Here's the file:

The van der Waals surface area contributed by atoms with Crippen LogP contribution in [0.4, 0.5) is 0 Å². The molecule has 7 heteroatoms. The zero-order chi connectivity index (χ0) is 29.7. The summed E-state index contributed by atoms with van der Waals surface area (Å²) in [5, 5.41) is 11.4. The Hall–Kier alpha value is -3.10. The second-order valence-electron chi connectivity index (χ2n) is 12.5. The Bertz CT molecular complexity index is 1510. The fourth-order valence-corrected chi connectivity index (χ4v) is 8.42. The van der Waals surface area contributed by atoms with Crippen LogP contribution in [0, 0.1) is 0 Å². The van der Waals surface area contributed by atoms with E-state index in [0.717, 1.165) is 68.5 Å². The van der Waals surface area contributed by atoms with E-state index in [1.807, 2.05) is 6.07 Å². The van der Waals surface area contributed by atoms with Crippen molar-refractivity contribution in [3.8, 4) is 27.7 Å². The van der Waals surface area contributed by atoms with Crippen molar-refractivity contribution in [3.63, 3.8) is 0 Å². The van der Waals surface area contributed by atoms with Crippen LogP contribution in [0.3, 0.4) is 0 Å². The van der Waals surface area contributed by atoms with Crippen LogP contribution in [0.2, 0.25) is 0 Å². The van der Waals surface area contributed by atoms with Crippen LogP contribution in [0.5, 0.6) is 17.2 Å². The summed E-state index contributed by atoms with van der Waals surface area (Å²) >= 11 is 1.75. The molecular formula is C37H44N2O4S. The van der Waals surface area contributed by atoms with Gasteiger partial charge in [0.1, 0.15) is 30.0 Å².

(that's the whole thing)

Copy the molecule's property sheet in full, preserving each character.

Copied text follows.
The van der Waals surface area contributed by atoms with Crippen LogP contribution in [0.4, 0.5) is 0 Å². The molecule has 7 heteroatoms. The zero-order chi connectivity index (χ0) is 29.7. The summed E-state index contributed by atoms with van der Waals surface area (Å²) in [5, 5.41) is 11.4. The Hall–Kier alpha value is -3.10. The second-order valence-electron chi connectivity index (χ2n) is 12.5. The Bertz CT molecular complexity index is 1510. The fourth-order valence-corrected chi connectivity index (χ4v) is 8.42. The van der Waals surface area contributed by atoms with Crippen LogP contribution in [0, 0.1) is 0 Å². The van der Waals surface area contributed by atoms with E-state index in [0.717, 1.165) is 68.5 Å². The van der Waals surface area contributed by atoms with E-state index in [1.807, 2.05) is 6.07 Å². The van der Waals surface area contributed by atoms with Crippen molar-refractivity contribution in [3.8, 4) is 27.7 Å². The van der Waals surface area contributed by atoms with Crippen molar-refractivity contribution in [3.63, 3.8) is 0 Å². The van der Waals surface area contributed by atoms with Crippen LogP contribution in [0.3, 0.4) is 0 Å². The van der Waals surface area contributed by atoms with Crippen LogP contribution in [0.2, 0.25) is 0 Å². The van der Waals surface area contributed by atoms with Crippen LogP contribution in [0.5, 0.6) is 17.2 Å². The summed E-state index contributed by atoms with van der Waals surface area (Å²) >= 11 is 1.75. The molecular formula is C37H44N2O4S. The van der Waals surface area contributed by atoms with Gasteiger partial charge in [0.1, 0.15) is 30.0 Å².